But Henry was not content just with achieving his goals--divorcing Catherine, marrying Anne, taking over the Church, dissolving the monasteries--he wanted assent to what he had done, requiring bishops, abbots, nobles and officials to swear oaths assenting to his supremacy in the Church and the nullity of his first marriage. When Fisher and More refused they were imprisoned in the Tower of London, enduring discomfort and constant pressure to take the oaths. They were both tried and found guilty of treason through the trickery and perjury of one Richard Rich.

They benefited from a sort of mercy from Henry VIII, as their sentences to being hung, drawn, and quartered were commuted to mere beheading. They shared a calm and prayerful attitude on the scaffold. Their executions permanently damaged Henry’s reputation at the time and throughout history.

One final distinction needs to be addressed: Although Thomas More is better known through Bolt’s play and the award-winning 1966 movie, John Fisher deserves our attention. His efforts to refute Luther and his eloquence as a preacher should be studied more intently. (Ignatius Press offers his Exposition of the Seven Penitential Psalms as a good starting point.)

St. John Fisher and St. Thomas More, pray for us.

Sunday, June 20, 2010

Honoring the Martyrs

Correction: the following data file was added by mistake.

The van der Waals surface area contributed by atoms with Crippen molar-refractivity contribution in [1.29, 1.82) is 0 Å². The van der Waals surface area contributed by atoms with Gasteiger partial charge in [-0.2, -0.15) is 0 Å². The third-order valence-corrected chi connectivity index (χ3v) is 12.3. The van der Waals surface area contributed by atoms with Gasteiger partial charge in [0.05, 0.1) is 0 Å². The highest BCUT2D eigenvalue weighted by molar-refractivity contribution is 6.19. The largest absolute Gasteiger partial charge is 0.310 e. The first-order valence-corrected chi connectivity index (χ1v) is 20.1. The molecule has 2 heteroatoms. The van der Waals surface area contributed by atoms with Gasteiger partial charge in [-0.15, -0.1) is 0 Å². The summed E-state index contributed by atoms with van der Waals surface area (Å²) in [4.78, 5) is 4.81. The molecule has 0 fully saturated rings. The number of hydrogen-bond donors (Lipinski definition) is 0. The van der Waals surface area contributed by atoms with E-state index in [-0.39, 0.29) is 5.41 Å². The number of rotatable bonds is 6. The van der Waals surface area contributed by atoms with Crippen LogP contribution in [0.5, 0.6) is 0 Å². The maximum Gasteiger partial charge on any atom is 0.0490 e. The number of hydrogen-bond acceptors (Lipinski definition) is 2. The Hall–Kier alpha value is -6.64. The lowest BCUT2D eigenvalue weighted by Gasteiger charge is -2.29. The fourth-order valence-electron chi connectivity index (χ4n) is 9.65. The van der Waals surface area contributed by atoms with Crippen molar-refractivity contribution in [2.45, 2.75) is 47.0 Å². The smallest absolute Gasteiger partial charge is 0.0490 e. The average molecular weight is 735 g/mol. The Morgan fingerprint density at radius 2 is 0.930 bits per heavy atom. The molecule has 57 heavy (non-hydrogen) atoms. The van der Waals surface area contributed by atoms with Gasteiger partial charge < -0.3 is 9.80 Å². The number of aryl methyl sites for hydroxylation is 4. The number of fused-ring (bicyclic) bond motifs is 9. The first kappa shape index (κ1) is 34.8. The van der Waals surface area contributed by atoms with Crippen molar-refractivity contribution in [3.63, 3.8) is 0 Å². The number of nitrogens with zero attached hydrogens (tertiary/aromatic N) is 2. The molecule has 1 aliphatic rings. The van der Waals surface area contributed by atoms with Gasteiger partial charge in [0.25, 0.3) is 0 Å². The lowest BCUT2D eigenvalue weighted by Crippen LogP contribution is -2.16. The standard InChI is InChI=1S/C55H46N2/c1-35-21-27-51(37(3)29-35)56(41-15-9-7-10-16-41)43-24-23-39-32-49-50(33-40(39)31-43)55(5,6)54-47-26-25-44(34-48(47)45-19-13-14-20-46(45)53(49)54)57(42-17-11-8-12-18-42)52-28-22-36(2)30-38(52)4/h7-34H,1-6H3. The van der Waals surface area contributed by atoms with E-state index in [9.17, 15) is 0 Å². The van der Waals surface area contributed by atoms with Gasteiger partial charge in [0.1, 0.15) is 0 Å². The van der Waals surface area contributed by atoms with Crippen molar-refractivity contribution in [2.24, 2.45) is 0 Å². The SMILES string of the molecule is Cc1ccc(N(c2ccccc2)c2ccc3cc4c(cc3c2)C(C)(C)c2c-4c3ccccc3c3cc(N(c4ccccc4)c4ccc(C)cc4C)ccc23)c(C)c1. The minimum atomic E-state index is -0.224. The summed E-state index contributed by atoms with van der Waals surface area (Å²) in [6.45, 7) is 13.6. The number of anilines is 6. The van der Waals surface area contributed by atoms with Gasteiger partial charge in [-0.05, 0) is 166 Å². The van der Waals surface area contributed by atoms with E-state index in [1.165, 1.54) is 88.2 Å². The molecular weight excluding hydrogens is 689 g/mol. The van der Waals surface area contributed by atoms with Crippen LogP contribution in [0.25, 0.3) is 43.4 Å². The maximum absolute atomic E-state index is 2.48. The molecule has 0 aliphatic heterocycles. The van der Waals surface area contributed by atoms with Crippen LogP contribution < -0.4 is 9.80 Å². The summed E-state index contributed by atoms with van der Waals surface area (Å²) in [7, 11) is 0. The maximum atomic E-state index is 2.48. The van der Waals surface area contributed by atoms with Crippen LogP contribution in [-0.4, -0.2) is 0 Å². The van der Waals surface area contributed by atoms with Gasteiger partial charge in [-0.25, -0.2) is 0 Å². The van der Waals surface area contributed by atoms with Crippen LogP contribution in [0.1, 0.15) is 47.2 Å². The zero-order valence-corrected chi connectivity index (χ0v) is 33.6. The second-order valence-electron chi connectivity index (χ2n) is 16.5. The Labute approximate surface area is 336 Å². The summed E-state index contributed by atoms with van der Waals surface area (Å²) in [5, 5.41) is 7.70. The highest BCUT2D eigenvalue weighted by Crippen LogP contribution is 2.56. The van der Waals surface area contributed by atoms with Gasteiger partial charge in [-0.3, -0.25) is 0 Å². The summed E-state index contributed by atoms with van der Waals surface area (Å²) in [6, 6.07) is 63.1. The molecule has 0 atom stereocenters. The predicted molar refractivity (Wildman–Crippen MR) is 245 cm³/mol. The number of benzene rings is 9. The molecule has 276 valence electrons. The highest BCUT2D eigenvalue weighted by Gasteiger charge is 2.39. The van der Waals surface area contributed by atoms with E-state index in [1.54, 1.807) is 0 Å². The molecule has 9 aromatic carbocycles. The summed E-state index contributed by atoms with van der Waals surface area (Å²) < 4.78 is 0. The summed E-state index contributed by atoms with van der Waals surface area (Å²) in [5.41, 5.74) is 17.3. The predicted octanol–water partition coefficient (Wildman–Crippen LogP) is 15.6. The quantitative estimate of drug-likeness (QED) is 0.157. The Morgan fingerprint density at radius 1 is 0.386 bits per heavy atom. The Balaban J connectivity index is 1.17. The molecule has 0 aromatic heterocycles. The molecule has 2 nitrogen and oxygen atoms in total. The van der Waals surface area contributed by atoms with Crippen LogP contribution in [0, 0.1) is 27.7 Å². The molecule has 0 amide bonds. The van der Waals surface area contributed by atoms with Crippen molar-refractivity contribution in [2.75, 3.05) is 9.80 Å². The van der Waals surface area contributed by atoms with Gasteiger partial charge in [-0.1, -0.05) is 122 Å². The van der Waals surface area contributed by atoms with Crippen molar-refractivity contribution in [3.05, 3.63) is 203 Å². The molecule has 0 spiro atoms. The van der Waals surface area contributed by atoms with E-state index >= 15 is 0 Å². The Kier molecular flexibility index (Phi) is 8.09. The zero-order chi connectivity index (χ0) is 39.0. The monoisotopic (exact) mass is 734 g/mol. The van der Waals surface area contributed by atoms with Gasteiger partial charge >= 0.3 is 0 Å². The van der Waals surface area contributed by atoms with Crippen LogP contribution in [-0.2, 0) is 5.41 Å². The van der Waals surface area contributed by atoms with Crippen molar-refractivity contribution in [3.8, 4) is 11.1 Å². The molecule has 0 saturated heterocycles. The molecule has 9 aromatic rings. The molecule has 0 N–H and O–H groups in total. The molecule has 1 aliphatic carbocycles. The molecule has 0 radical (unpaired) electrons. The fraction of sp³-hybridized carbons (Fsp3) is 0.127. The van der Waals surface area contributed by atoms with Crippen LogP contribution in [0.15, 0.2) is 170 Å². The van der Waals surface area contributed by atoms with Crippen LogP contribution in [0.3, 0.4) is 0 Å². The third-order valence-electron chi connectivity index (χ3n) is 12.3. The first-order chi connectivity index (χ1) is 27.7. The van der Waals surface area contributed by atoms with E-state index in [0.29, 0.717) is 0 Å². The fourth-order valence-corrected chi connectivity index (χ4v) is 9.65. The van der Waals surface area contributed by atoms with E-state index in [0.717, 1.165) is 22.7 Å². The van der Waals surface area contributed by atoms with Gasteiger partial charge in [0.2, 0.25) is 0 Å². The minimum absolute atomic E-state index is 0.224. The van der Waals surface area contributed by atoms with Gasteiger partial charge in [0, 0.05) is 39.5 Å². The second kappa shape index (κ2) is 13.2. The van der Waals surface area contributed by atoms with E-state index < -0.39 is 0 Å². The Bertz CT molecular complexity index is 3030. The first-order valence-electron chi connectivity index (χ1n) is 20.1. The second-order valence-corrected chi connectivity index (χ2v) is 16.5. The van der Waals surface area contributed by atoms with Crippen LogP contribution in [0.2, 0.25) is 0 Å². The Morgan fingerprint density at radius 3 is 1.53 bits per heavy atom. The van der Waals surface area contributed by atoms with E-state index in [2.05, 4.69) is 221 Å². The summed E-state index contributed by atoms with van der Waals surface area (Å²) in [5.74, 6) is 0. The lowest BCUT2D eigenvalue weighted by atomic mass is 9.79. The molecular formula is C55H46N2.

Thomas More Defending the Liberty of the House of Commons, painting by Vivian Forbes, St Stephen’s Hall, English Parliament, London, photograph by Jarrold Publishing, Norwich, England. (Source)
On June 22, I'll be on the air with Brian Patrick on the Son Rise Morning Show to discuss St. John Fisher and St. Thomas More at 6:45 a.m. Central/7:45 a.m. Eastern!

In anticipation of St. Thomas More's feast, UK's Catholic Herald has a fine piece by Father Alexander Lucie-Smith reflecting on Pope Benedict XVI's upcoming visit to Westminster Hall, where both Bishop Fisher and More were tried. The title of Father Lucie-Smith's article is "More stood up against the tyranny of ego" and includes this meditation on Tudor "justice":

That trial, back in July 1535, was a disgraceful event. More, being a lawyer, knew that he could not be convicted if he kept silence; however, Richard Rich, an enthusiastic servant of the Crown, testified that More had told him in conversation that he did not believe in the Royal Supremacy, and it was this perjured evidence that led to More's conviction and death. Richard Rich has subsequently suffered the fate of being held up as the epitome of all that is bad in politics. There was certainly something wrong with Tudor justice, and More was not its only victim; very few of those who fell foul of the Tudor monarchy deserved death even according to the laws of the day. More was the victim of arbitrary rule, an example offered to England and the rest of Europe of what happened to those who stood in the way of the royal will.

But the whole point of England, as More certainly believed, was that the King was not all-powerful. The royal will had to take account of Parliament, the rule of law, as well as the highest law of all, the law of God, known to humans through natural law. These were necessary breaks on the tendency to tyranny. And history has proved More right. Henry VIII was the nearest thing we ever had to an absolute monarch, but his reign marked the furthest reach of royal power. No monarch after him was ever able to wield so much power, though several would have loved to have done so. It is thanks to Thomas More, and people like him, that the temper of this land has never been sympathetic to dictatorship.